Politicians continue to debate whether the middle class is shrinking and income inequality is increasing, but in corporate America it's a foregone conclusion.
According to The New York Times, consumer indicators across a wide range of industries suggest that businesses targeted at the middle classes are faltering, while both high-end and low-end retailers are thriving.
"As a retailer or restaurant chain, if you're not at the really high level or the low level, that's a tough place to be," John Maxwell, head of the global retail and consumer practice at PricewaterhouseCoopers, told the Times. "You don't want to be stuck in the middle."
Researchers have found that in 2012, the top five percent of earners were responsible for 38 percent of domestic consumption, compared to 28 percent in 1995.
Indicators also suggest that the economic recovery appears to be driven almost entirely by the upper classes. One study, for example, found that 90 percent of the overall increase in inflation-adjusted consumption between 2009 and 2012 was generated by the top 20 percent of households in terms of income, the Times reports.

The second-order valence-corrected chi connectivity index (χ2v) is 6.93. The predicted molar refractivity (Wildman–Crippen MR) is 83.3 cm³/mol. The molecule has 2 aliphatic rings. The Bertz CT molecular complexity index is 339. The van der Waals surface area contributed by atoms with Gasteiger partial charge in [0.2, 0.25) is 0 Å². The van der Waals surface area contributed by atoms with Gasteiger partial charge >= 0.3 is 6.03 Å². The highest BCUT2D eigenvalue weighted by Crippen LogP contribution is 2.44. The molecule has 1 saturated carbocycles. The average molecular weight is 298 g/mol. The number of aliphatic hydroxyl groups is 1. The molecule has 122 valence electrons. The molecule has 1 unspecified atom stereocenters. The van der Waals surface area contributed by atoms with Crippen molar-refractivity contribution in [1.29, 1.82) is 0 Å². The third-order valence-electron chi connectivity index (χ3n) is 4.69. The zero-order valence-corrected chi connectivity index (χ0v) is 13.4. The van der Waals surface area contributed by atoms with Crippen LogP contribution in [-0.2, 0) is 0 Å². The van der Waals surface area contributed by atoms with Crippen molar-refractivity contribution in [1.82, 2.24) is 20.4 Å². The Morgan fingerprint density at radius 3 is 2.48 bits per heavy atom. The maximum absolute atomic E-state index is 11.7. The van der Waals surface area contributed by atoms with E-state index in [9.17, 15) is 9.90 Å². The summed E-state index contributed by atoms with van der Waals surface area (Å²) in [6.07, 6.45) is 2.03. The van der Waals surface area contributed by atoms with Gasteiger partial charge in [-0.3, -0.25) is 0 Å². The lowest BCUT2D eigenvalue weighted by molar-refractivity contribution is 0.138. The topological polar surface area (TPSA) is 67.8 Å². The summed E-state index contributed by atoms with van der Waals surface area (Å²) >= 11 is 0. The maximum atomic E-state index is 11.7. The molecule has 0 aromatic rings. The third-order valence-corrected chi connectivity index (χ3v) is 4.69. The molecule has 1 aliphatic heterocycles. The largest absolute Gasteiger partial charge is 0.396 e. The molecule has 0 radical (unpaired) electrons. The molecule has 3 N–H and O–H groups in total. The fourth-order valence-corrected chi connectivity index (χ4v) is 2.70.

The trends hold true across a number of different sectors including restaurants, retailers, hotels, casinos and appliance makers.
Economists say, however, that the increasing divide could undermine the nation's long-term economic health and create more volatility in the markets since discretionary spending among the affluent tends to fluctuate in line with the ups and downs of the market.
"It's going to be hard to maintain strong economic growth with such a large proportion of the population falling behind," Steven Fazzari, an economist at Washington University in St. Louis, told the Times. "We might be able to muddle along — but can we really recover?"
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